"The financing has changed everything," said Humid Karat, a manager of Tarbell Realty's office in Anaheim. "Ten years ago, if I offered to buy your house with a 100 percent loan, you would have called it 'creative financing' and thought I was crooked. Today, everybody wants a 100 percent loan."

The volume of subprime mortgages, primarily for people with poor credit ratings, has risen sharply, as indicated by securities backed by the mortgages. Such securities soared to a total of $195 billion in 2003 from $17 billion in 1995, according to Inside Mortgage Finance, an industry research firm in Bethesda, Md. Securities backed by unconventional mortgages, like no-money-down loans, climbed to nearly $80 billion from less than $1 billion.

"Underwriting standards have loosened to almost historic levels," said Bill Dallas, a pioneer in no-money-down loans and a board member of the California Mortgage Bankers Association. "Nobody is heeding the yield signs."

Experts say these novel techniques have democratized the access to credit and home ownership. The overall rate of ownership climbed to nearly 69 percent in 2003 from 64 percent in 1994. Home ownership among blacks rose to 48 percent from 42.2 percent. Among Hispanics, it was up to 46.4 percent from 41.1 percent.

But the experts worry that problems may be just over the horizon, especially in markets where housing prices have risen far faster than personal income. Here in Orange County, one of the frothiest markets of all, the median price of a single-family home is $572,000, up 28 percent in the last year alone.

In the New York area, the median home price - half were less expensive, half more expensive - rose 88 percent from 1998 to 2003, to $353,000 from $188,100; in Miami, prices jumped to $226,800 from $121,500. The median home price for the Washington area increased to $286,200 from $172,100.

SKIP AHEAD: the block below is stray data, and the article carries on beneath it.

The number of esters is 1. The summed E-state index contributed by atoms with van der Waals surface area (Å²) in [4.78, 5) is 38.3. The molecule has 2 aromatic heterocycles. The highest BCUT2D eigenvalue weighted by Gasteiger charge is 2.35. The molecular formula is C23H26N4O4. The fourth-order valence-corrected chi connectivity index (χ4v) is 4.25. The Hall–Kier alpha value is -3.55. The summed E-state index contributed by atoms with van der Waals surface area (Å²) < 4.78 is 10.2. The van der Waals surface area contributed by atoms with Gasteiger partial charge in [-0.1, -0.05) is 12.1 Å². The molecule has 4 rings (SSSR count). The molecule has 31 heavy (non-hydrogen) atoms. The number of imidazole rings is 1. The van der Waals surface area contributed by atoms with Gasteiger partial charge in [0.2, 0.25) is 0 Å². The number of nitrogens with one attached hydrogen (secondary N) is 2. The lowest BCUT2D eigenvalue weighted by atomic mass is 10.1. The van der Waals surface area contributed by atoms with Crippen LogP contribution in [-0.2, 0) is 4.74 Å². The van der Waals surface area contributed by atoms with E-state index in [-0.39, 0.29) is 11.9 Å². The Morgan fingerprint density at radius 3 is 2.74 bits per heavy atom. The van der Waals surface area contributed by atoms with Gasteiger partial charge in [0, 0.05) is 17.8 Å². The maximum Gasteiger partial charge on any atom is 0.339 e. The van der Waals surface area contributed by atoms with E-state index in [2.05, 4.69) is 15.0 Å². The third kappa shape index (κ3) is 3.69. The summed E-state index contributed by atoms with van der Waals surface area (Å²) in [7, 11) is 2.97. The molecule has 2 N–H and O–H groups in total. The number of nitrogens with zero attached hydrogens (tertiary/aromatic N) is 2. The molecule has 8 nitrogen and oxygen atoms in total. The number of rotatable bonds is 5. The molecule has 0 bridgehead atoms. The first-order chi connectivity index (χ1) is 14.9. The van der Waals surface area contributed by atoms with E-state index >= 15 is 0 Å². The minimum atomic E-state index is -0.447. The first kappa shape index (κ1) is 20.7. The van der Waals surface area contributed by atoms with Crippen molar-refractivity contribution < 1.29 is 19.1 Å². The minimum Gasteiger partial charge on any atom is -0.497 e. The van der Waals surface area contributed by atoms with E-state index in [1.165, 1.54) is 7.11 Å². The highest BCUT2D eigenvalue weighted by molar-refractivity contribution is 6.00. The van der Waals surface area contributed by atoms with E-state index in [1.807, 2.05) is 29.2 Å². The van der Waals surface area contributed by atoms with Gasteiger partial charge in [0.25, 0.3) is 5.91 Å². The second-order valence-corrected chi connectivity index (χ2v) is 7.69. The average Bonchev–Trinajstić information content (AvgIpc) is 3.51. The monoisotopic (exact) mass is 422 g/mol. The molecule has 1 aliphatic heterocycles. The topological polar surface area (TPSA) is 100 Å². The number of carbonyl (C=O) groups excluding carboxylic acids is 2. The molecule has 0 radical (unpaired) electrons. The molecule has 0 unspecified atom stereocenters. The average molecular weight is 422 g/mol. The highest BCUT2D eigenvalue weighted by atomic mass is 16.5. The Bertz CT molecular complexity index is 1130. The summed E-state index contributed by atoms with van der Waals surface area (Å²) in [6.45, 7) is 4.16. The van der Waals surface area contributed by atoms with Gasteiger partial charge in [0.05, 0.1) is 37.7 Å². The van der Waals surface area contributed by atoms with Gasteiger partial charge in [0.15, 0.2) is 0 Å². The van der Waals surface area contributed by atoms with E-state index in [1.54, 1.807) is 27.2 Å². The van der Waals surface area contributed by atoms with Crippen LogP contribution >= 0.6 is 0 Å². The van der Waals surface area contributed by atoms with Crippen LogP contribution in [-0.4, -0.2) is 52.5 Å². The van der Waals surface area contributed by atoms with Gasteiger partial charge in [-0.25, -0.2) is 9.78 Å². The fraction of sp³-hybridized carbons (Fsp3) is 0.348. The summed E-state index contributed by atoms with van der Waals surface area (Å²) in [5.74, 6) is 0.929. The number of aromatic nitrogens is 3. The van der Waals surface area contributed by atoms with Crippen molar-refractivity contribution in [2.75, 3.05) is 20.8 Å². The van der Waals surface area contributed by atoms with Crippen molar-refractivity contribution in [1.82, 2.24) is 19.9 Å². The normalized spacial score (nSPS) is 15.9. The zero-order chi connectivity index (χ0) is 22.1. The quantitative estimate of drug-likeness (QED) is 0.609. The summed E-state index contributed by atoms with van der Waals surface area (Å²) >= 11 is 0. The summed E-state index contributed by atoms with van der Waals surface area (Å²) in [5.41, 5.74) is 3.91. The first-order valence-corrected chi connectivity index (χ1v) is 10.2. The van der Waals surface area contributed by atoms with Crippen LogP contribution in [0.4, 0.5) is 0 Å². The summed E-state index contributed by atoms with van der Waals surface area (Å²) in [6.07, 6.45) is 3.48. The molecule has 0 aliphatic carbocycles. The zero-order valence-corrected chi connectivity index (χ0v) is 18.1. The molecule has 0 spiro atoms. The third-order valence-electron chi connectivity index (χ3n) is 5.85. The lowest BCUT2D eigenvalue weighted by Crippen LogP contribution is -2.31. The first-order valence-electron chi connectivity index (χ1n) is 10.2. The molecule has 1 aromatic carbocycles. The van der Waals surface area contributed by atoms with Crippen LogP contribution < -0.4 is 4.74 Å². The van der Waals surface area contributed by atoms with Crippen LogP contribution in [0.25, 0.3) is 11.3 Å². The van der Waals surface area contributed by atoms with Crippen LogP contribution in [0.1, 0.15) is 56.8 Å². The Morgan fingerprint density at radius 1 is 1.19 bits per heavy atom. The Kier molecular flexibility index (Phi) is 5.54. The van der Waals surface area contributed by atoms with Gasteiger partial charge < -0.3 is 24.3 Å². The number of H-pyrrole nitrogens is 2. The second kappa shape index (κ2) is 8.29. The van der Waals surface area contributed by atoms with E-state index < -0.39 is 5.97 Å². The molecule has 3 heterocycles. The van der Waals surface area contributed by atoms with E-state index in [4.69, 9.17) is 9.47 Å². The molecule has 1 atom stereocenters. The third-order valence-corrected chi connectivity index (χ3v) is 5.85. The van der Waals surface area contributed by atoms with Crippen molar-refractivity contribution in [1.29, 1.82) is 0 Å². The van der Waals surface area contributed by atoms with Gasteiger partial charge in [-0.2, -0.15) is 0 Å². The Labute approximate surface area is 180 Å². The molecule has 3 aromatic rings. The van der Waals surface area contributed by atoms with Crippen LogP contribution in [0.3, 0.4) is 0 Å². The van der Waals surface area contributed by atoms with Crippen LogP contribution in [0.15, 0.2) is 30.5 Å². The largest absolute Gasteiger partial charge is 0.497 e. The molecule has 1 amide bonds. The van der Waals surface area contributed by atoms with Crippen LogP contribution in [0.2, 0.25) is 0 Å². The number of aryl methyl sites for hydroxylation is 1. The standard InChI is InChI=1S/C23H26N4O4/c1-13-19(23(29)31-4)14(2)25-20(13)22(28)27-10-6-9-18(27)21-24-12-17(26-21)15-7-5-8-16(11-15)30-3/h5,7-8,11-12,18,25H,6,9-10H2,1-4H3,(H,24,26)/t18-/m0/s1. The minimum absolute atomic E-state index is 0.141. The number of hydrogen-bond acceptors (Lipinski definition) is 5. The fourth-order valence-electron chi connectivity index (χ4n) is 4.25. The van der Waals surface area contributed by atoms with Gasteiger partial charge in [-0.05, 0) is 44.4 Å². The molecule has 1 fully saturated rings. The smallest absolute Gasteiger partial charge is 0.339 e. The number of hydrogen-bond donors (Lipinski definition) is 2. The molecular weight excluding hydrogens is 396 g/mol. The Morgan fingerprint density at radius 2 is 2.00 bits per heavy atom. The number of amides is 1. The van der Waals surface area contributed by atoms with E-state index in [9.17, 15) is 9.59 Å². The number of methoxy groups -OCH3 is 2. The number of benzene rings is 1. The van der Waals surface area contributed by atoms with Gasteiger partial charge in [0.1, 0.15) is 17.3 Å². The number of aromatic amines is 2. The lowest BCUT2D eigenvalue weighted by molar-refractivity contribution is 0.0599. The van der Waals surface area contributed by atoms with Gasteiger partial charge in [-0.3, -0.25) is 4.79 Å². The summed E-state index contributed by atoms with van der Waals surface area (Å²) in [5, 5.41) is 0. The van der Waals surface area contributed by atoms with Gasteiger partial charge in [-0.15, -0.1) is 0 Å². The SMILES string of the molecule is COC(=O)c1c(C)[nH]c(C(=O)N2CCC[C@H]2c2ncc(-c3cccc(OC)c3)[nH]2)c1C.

Signs that the frenzy has not yet reached a peak abound in Southern California. In Ladera Ranch, a planned community in the southern part of Orange County, more than 1,000 people are on a waiting list for the chance to buy one of 27 unbuilt three-bedroom houses at prices starting in "the low $400,000's." In San Bernardino County, where some commute as long as two hours a day to jobs in Los Angeles and elsewhere, a five-bedroom tract house that sold for $378,000 a year ago is on the market again for $609,000.

Mark Zandi, chief economist at the research firm Economy.com, estimates that about a third of the nation's housing is now overpriced and poised for at least a mild drop in values as the Fed begins to push up rates.

And there is a risk that the situation could turn into something a lot worse. "If there is a fissure in the economic system, it's in housing," Mr. Zandi said. "This is a big, rapidly growing market that has not been tested by higher interest rates. Many people got into their houses by the skin of their teeth."

Southern California is at the leading edge. People with poor credit ratings or low incomes can take out subprime mortgages at high interest rates. Those with good credit but erratic earnings can get what are called no-document loans, in which they do not have to prove their incomes.